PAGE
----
These days 16,300 troops from 14 nations are battling the cold climate of Northern-Norway in the biggest joint military exercise in ten years Operation Cold Response (well, the name says it all).
But they are battling a real, and very dangerous enemy. The 5. March 1986 a platoon of Engineers was working on a route for belt-vehicles through the Valley of Vassdalen. An avalanche started high in one of the mountain sides and came thundering down towards the soldiers.
I remember it like it was yesterday. My uncle – a police officer – was flown in with his service dog Arco, a highly trained avalanche rescue dog. They were in the middle of an exercise in Saltfjellet mountain region when the call came in. All day long an endless chain of hueys – Bell UH-1 – helicopters came from the valley, landed on the airport here, and then flew in again. After having spent several days without sleep, my uncle finally got som R&R.
I met him at the local police-station. Arco, his German Shepherd police dog just lay there, totally exhausted and my uncle was very worn. His face said it all. Digging all those victims out of the snow and seeing what terrible destiny had struck them down had, set a lifelong mark in my uncle. 16 soldiers were killed in that accident. The heaviest loss of Norwegian military personnel in peace-time.
And right now, 32,600 feet are really walking on eggshells. The Avalanche Warning is currently at its highest! Lots and lots of snow, combined with periods of mild weather earlier this month, and heavy winds, has set the scene for many new avalanches in the days to come. So I cross my fingers that the guys and girls out there tread lightly and stay away from the danger-areas. I am crossing my fingers that all the 32,600 coming into the area also will exit the area, unskaved, every last one of them.
The SOPA and PIPA law proposals are postponed indefinately! Which means the World’s Population – not the Entertainment Industry – still has the democratic control over the internet! (For now)
So in order to join in the free expression of the world this entire blog is free under a CC – Creative Commons License – with the following limitations:
Commercial Use: NO (right back at you, greedy entertainement industry) Not without my written permission.
Share alike/alter the work: Yes, you may alter and share my pictures, videos or texts from this blog, as long as you link back to the blog. But still, if for commercial use, you need my written permission.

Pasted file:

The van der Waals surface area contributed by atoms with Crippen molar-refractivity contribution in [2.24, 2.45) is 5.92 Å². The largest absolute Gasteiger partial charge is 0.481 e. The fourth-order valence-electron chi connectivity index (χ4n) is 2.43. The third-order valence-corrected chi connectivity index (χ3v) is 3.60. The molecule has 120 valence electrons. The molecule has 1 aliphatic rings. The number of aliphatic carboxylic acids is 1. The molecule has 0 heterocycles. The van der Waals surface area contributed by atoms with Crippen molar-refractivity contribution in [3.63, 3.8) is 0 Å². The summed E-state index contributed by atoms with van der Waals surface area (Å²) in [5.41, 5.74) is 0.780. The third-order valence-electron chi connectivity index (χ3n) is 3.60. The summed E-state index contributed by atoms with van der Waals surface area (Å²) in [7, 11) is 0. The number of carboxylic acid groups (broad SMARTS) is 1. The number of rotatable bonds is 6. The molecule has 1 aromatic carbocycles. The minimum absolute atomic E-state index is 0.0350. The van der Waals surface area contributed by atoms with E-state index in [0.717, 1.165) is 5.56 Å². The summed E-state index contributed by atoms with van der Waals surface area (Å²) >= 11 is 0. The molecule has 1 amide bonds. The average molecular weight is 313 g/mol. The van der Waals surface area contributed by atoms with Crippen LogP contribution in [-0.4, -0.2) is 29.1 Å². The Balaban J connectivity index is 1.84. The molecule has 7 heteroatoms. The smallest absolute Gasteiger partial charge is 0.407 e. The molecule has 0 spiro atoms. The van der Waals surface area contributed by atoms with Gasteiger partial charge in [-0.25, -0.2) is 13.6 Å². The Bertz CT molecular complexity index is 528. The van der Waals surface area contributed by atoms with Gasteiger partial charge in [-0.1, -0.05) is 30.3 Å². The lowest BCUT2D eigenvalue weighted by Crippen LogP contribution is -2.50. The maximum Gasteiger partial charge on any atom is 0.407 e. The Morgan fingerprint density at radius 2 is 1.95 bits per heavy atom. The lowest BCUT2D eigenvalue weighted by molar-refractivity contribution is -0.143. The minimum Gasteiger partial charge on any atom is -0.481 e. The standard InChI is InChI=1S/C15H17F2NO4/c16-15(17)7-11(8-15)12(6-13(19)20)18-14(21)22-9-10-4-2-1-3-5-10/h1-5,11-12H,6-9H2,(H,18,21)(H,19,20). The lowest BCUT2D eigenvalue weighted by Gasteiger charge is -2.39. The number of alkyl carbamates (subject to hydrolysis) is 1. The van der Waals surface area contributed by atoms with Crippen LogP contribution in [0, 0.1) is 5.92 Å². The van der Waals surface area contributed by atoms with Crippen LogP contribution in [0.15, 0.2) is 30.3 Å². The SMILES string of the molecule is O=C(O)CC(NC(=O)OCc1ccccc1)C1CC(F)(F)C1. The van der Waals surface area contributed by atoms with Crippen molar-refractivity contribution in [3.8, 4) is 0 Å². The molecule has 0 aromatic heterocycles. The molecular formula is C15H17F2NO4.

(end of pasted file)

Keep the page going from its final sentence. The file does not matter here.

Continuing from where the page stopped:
This license applies to The Whole World!
Dette verk er lisensieret under en Creative Commons Navngivelse-Ikkekommersiell-DelPåSammeVilkår 3.0 Unported lisens.
- Do you prefer a safe Internet?
- Do you prefer a stable Internet?
- Do you prefer the old security of rights “Innocent until proven Guilty” to still be a golden rule in democratic societies?
- Do you support a free, prosperous Internet
- Do you oppose giving control over the World’s most significant tool for Prosperity and Freedom of Expression to the entertainment industry and dictatorius regimes?
Please, watch these film:
This has NOTHING to do with protecting artists’ Copyright! They are already protected through the law over most parts of the world – and I support the ones I like by buying their music and films.
This has EVERYTHING to do with giving the Entertainment Industry (and subsequently corrupt regimes) the TOTAL control over The Internet…
Still not convinced: http://www.youtube.com/watch?v=WJIuYgIvKsc
- If you are a US citizen, please, contact your congressman today and protest!
- Do you know a US citizen, please urge him/her to protest!
On 1/24 it could be too late… The clock is ticking…
My nefew has been visiting uncle and grandma. My brother came with my nefew Sondre and stayed for a week. They went back to Oslo yesterday. It has been a lovely week. Just a pitty that I don’t get to see them more. It has to change next year ;o)